The instruction given in our schools is not educational. In the vast majority of instances, and at all levels, instruction is mere indoctrination, and learning is by rote. Since children do not naturally learn this way, this kind of teaching interferes with students’ learning and creativity, and in particular has impacted adversely on the school success of male students.
Recent research suggests that we are not paying sufficient attention to what motivates boys, their needs, their aspirations, or are taking seriously their interests. The findings also suggest, that school curricula that emphasize the academics (books only), have served to alienate male students who have greater interest, and success in areas with hands-on, or practical components.
To redress the curricular balance in our schools will demand three things: a) that the present core curricula be inverted from early childhood through the secondary level; b) that sponsored mobility (levels 2, 4 & 6 external assessments) be abolished; and c) that the current emphasis on academic excellence be superseded by educational excellence. The focus of all curricula must now be human development. To reiterate, all children should have the opportunity to have their individual talents or intelligences challenged daily.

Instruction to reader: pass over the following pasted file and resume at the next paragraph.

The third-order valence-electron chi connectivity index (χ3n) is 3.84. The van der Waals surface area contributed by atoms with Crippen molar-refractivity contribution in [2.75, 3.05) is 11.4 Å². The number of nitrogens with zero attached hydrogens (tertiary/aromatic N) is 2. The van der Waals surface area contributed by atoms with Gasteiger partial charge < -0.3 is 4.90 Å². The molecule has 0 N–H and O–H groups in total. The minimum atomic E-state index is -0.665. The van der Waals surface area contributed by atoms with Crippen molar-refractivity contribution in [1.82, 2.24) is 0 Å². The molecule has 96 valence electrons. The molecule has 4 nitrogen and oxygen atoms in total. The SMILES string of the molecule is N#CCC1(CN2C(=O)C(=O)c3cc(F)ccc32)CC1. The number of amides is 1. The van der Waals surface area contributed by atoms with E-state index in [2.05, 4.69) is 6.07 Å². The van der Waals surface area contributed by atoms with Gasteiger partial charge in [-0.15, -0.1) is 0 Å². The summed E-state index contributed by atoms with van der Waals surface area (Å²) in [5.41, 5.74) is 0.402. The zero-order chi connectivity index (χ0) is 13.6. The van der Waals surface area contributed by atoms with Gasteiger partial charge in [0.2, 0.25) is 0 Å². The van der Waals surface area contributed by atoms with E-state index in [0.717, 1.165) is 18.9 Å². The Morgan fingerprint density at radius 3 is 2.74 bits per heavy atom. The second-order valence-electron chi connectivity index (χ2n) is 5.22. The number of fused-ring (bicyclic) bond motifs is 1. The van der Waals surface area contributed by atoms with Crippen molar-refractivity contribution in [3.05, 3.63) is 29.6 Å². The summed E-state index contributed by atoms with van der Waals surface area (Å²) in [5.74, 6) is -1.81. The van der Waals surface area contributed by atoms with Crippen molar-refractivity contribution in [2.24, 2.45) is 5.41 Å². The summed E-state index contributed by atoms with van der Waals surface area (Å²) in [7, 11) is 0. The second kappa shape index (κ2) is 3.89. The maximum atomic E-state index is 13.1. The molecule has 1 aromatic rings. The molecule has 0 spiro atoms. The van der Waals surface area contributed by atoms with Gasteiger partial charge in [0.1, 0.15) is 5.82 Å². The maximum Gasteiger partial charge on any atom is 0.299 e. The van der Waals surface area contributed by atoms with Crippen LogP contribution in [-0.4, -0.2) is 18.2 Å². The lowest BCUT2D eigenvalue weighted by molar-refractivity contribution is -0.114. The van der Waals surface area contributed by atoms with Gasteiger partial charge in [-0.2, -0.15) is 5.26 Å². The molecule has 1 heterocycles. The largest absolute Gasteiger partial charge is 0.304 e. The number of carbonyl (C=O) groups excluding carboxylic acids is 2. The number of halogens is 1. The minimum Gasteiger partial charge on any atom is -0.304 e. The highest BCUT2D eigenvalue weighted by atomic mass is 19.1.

The core of all school curricula should be interdisciplinary, consisting of the natural sciences, particularly the biological sciences, applied sciences (agricultural, environmental, health, etc), technology, and the humanities. This core curriculum can be used as a vehicle for the teaching language and mathematical skills. This kind of curricular orientation is critical, since a paramount educational goal is the implantation of scientific and technological literacy as part of the common Guyanese culture.